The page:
a1 University of Wisconsin-Madison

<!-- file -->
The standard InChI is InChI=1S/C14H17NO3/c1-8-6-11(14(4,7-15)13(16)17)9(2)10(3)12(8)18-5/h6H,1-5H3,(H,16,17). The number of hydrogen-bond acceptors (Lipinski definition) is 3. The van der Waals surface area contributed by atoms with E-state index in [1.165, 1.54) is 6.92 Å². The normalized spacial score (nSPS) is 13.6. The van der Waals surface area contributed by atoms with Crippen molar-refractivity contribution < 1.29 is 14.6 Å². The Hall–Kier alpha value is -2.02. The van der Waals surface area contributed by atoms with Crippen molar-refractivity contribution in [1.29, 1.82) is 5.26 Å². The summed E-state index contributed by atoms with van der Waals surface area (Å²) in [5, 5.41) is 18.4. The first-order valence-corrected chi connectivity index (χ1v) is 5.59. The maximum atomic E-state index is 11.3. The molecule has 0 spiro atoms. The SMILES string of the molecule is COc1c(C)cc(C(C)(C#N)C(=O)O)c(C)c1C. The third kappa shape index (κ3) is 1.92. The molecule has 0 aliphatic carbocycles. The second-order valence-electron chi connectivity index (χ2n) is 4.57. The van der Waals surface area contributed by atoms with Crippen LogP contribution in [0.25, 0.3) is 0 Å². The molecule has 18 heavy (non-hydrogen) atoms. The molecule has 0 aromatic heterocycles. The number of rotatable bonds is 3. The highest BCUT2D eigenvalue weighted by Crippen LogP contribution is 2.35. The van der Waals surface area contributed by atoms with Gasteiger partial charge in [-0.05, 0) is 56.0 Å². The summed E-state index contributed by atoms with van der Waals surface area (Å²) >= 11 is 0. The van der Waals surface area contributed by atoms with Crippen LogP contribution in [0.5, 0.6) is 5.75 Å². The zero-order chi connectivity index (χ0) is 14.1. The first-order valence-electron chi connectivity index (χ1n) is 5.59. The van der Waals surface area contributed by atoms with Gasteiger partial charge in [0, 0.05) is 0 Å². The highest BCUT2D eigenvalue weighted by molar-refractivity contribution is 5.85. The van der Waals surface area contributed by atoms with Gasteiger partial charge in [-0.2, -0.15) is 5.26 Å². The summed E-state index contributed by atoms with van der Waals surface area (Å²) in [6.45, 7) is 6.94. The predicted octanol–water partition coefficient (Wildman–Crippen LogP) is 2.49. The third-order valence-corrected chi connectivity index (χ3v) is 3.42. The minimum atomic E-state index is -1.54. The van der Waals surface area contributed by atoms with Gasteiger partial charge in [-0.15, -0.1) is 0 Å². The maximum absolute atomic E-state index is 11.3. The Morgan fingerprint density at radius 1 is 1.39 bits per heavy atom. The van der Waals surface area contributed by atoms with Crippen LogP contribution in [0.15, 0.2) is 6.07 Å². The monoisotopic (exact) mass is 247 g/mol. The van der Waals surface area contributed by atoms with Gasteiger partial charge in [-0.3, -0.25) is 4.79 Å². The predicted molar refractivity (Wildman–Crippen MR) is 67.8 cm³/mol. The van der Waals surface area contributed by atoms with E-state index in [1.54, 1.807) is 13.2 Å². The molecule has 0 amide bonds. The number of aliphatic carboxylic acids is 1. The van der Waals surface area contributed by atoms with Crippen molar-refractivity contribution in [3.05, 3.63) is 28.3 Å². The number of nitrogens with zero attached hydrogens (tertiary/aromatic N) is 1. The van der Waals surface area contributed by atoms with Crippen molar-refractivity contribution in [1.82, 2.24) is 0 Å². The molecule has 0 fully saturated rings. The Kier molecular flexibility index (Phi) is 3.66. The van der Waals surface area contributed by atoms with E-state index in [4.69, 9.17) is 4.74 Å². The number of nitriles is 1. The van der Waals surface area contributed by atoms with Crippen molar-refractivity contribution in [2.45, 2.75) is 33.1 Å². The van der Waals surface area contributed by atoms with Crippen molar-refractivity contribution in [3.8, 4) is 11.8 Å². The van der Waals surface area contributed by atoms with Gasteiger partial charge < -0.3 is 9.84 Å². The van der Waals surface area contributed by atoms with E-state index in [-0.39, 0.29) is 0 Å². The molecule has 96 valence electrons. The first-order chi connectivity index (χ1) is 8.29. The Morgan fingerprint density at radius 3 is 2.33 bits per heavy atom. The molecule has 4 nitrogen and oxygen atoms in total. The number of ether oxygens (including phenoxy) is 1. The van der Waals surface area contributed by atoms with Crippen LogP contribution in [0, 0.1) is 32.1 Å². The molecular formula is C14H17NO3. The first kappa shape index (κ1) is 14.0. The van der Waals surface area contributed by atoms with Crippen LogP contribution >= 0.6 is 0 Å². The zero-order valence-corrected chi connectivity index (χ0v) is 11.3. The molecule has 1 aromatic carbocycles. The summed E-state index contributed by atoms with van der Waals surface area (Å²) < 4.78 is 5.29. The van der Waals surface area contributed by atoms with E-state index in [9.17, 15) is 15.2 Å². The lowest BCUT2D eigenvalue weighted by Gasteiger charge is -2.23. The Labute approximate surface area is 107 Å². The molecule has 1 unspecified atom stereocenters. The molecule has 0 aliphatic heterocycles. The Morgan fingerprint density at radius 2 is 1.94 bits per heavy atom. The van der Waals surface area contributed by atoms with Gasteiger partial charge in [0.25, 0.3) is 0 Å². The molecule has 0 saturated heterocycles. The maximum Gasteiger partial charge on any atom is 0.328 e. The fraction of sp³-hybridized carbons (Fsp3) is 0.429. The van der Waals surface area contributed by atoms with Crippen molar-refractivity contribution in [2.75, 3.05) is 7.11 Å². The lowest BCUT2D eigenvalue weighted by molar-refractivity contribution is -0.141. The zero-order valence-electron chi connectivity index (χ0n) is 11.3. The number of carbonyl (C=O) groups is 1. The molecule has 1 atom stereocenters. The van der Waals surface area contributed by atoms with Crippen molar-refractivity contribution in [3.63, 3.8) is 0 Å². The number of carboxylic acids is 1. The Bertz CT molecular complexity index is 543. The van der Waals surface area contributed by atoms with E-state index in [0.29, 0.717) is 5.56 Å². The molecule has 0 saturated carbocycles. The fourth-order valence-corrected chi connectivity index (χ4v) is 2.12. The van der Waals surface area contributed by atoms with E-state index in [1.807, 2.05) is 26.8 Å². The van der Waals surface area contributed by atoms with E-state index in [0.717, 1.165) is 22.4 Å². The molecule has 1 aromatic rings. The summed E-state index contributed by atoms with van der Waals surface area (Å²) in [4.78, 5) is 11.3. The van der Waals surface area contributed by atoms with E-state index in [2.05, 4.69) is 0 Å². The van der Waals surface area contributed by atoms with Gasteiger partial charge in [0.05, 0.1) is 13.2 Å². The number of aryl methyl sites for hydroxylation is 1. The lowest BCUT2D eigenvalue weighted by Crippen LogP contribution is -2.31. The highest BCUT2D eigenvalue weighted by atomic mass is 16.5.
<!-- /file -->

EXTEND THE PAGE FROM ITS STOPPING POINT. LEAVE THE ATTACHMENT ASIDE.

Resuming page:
New linguistic evidence about the classification of the Bantu languages does not support the current view that these languages spread as the result of a massive migration or ‘expansion’ by its speakers. Rather the present geographic distribution of Bantu languages is the outcome of many complex historical dynamics involving successive dispersals of individual languages over a time span of millennia and involving reversals as well as successes. This is as true for eastern and southern Africa, where a close correlation between the archaeological evidence documenting the diffusion of basic food-related technologies, including metallurgy and the spreading of Bantu languages has become an axiom, as it is elsewhere. The linguistic evidence concerning the dispersal of Bantu languages in these regions of Africa is completely incongruent with the archaeological record. The existing Bantu expansion hypothesis must be totally abandoned. The scrapping of the hypothesis will make room for more realistic and quite different interpretations and research hypotheses. For example, it follows that the local or regional contribution of speakers of other languages, autochthons and others, to the development of later cultures and societies was probably considerably greater than has hitherto been acknowledged and that the continuities in historical dynamics of all sorts between the Bantu-speaking parts of Africa and areas further north and west are greater than has been hitherto realized.